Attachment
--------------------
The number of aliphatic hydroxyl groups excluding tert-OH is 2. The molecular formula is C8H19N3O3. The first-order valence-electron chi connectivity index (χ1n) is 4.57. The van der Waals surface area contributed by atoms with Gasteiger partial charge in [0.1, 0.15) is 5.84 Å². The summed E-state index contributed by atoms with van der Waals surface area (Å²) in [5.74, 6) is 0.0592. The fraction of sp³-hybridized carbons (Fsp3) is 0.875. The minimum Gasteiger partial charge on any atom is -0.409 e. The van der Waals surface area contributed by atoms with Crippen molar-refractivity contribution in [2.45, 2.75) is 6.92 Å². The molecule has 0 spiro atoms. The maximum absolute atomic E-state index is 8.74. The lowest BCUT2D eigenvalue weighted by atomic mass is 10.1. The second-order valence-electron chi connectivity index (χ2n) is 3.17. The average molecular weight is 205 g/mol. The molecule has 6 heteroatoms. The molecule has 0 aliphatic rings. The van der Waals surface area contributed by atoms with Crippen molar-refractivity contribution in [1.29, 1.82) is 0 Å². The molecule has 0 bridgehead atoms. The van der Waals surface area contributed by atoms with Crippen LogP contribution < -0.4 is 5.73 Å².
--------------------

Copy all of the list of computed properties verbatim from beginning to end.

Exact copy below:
The number of aliphatic hydroxyl groups excluding tert-OH is 2. The molecular formula is C8H19N3O3. The first-order valence-electron chi connectivity index (χ1n) is 4.57. The van der Waals surface area contributed by atoms with Gasteiger partial charge in [0.1, 0.15) is 5.84 Å². The summed E-state index contributed by atoms with van der Waals surface area (Å²) in [5.74, 6) is 0.0592. The fraction of sp³-hybridized carbons (Fsp3) is 0.875. The minimum Gasteiger partial charge on any atom is -0.409 e. The van der Waals surface area contributed by atoms with Crippen molar-refractivity contribution in [2.45, 2.75) is 6.92 Å². The molecule has 0 spiro atoms. The maximum absolute atomic E-state index is 8.74. The lowest BCUT2D eigenvalue weighted by atomic mass is 10.1. The second-order valence-electron chi connectivity index (χ2n) is 3.17. The average molecular weight is 205 g/mol. The molecule has 6 heteroatoms. The molecule has 0 aliphatic rings. The van der Waals surface area contributed by atoms with Crippen molar-refractivity contribution in [1.29, 1.82) is 0 Å². The molecule has 0 bridgehead atoms. The van der Waals surface area contributed by atoms with Crippen LogP contribution < -0.4 is 5.73 Å².